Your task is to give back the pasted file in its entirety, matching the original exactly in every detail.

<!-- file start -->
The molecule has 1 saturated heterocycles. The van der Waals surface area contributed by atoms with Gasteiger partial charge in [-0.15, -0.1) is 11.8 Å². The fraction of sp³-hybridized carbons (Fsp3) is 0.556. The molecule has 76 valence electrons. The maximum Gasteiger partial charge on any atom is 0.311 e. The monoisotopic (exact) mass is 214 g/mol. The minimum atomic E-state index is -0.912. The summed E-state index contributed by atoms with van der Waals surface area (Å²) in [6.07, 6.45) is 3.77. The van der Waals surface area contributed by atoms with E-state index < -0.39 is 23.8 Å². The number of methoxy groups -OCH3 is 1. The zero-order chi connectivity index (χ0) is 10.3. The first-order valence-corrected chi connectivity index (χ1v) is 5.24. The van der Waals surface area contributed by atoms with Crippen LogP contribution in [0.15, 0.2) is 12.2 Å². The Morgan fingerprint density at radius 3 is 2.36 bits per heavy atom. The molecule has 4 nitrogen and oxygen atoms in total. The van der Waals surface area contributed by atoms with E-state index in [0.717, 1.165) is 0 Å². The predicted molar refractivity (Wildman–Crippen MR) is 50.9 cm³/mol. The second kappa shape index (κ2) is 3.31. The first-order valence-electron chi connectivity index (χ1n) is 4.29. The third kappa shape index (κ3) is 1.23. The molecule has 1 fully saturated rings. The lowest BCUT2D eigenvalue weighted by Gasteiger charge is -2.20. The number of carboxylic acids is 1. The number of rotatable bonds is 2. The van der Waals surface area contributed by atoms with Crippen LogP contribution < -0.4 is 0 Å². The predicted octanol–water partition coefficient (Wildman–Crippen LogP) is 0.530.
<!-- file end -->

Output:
The molecule has 1 saturated heterocycles. The van der Waals surface area contributed by atoms with Gasteiger partial charge in [-0.15, -0.1) is 11.8 Å². The fraction of sp³-hybridized carbons (Fsp3) is 0.556. The molecule has 76 valence electrons. The maximum Gasteiger partial charge on any atom is 0.311 e. The monoisotopic (exact) mass is 214 g/mol. The minimum atomic E-state index is -0.912. The summed E-state index contributed by atoms with van der Waals surface area (Å²) in [6.07, 6.45) is 3.77. The van der Waals surface area contributed by atoms with E-state index < -0.39 is 23.8 Å². The number of methoxy groups -OCH3 is 1. The zero-order chi connectivity index (χ0) is 10.3. The first-order valence-corrected chi connectivity index (χ1v) is 5.24. The van der Waals surface area contributed by atoms with Crippen LogP contribution in [0.15, 0.2) is 12.2 Å². The Morgan fingerprint density at radius 3 is 2.36 bits per heavy atom. The molecule has 4 nitrogen and oxygen atoms in total. The van der Waals surface area contributed by atoms with E-state index in [0.717, 1.165) is 0 Å². The predicted molar refractivity (Wildman–Crippen MR) is 50.9 cm³/mol. The second kappa shape index (κ2) is 3.31. The first-order valence-electron chi connectivity index (χ1n) is 4.29. The third kappa shape index (κ3) is 1.23. The molecule has 1 fully saturated rings. The lowest BCUT2D eigenvalue weighted by Gasteiger charge is -2.20. The number of carboxylic acids is 1. The number of rotatable bonds is 2. The van der Waals surface area contributed by atoms with Crippen LogP contribution < -0.4 is 0 Å². The predicted octanol–water partition coefficient (Wildman–Crippen LogP) is 0.530.